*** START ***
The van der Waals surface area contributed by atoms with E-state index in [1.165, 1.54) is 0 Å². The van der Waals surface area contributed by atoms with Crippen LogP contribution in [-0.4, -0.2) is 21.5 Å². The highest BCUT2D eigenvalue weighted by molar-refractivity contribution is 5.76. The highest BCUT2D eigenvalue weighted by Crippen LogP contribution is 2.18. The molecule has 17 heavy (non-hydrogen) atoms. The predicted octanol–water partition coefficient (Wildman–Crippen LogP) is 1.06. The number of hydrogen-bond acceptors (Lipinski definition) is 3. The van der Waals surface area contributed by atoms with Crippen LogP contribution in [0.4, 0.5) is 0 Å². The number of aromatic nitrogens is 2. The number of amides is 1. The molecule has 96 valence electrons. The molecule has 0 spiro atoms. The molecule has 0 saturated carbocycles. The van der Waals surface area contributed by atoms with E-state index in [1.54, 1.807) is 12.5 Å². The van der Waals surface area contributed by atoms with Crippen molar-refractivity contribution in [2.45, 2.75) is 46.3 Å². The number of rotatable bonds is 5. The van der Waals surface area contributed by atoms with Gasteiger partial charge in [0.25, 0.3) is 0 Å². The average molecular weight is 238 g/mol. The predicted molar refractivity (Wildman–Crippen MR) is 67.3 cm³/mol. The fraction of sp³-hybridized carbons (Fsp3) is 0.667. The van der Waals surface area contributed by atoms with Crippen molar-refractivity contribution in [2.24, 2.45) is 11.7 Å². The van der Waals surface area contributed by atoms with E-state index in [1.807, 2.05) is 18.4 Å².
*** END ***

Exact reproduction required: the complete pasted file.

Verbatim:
The van der Waals surface area contributed by atoms with E-state index in [1.165, 1.54) is 0 Å². The van der Waals surface area contributed by atoms with Crippen LogP contribution in [-0.4, -0.2) is 21.5 Å². The highest BCUT2D eigenvalue weighted by molar-refractivity contribution is 5.76. The highest BCUT2D eigenvalue weighted by Crippen LogP contribution is 2.18. The molecule has 17 heavy (non-hydrogen) atoms. The predicted octanol–water partition coefficient (Wildman–Crippen LogP) is 1.06. The number of hydrogen-bond acceptors (Lipinski definition) is 3. The van der Waals surface area contributed by atoms with Crippen LogP contribution in [0.4, 0.5) is 0 Å². The number of aromatic nitrogens is 2. The number of amides is 1. The molecule has 96 valence electrons. The molecule has 0 spiro atoms. The molecule has 0 saturated carbocycles. The van der Waals surface area contributed by atoms with E-state index in [1.54, 1.807) is 12.5 Å². The van der Waals surface area contributed by atoms with Crippen molar-refractivity contribution in [2.45, 2.75) is 46.3 Å². The number of rotatable bonds is 5. The van der Waals surface area contributed by atoms with Gasteiger partial charge in [0.25, 0.3) is 0 Å². The average molecular weight is 238 g/mol. The predicted molar refractivity (Wildman–Crippen MR) is 67.3 cm³/mol. The fraction of sp³-hybridized carbons (Fsp3) is 0.667. The van der Waals surface area contributed by atoms with Crippen molar-refractivity contribution in [2.24, 2.45) is 11.7 Å². The van der Waals surface area contributed by atoms with E-state index in [1.807, 2.05) is 18.4 Å².